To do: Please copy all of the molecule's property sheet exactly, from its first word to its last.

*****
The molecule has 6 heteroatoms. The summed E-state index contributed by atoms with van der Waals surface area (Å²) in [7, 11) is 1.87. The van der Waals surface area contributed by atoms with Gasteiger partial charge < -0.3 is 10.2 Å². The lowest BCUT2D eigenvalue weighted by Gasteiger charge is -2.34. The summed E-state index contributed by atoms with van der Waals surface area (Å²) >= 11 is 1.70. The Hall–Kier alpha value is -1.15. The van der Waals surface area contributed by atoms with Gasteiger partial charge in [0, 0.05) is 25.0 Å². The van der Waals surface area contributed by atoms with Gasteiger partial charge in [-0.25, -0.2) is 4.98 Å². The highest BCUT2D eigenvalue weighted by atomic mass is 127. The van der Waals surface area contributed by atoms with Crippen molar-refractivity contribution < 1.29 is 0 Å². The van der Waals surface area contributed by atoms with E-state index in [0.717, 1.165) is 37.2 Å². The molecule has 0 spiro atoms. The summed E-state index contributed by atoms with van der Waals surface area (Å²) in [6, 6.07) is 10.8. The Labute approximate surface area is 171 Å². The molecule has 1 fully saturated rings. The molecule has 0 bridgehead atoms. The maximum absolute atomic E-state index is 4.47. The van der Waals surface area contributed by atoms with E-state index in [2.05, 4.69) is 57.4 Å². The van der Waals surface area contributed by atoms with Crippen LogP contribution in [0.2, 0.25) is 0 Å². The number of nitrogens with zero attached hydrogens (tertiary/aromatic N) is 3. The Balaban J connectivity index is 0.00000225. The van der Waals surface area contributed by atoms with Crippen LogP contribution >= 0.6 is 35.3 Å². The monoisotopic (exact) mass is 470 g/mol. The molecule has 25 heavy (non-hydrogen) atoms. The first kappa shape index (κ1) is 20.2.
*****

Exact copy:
The molecule has 6 heteroatoms. The summed E-state index contributed by atoms with van der Waals surface area (Å²) in [7, 11) is 1.87. The van der Waals surface area contributed by atoms with Gasteiger partial charge < -0.3 is 10.2 Å². The lowest BCUT2D eigenvalue weighted by Gasteiger charge is -2.34. The summed E-state index contributed by atoms with van der Waals surface area (Å²) >= 11 is 1.70. The Hall–Kier alpha value is -1.15. The van der Waals surface area contributed by atoms with Gasteiger partial charge in [0, 0.05) is 25.0 Å². The van der Waals surface area contributed by atoms with Gasteiger partial charge in [-0.25, -0.2) is 4.98 Å². The highest BCUT2D eigenvalue weighted by atomic mass is 127. The van der Waals surface area contributed by atoms with Crippen molar-refractivity contribution < 1.29 is 0 Å². The van der Waals surface area contributed by atoms with E-state index in [0.717, 1.165) is 37.2 Å². The molecule has 0 spiro atoms. The summed E-state index contributed by atoms with van der Waals surface area (Å²) in [6, 6.07) is 10.8. The Labute approximate surface area is 171 Å². The molecule has 1 fully saturated rings. The molecule has 0 bridgehead atoms. The maximum absolute atomic E-state index is 4.47. The van der Waals surface area contributed by atoms with E-state index in [2.05, 4.69) is 57.4 Å². The van der Waals surface area contributed by atoms with Crippen LogP contribution in [0.2, 0.25) is 0 Å². The number of nitrogens with zero attached hydrogens (tertiary/aromatic N) is 3. The Balaban J connectivity index is 0.00000225. The van der Waals surface area contributed by atoms with Crippen LogP contribution >= 0.6 is 35.3 Å². The monoisotopic (exact) mass is 470 g/mol. The molecule has 25 heavy (non-hydrogen) atoms. The first kappa shape index (κ1) is 20.2.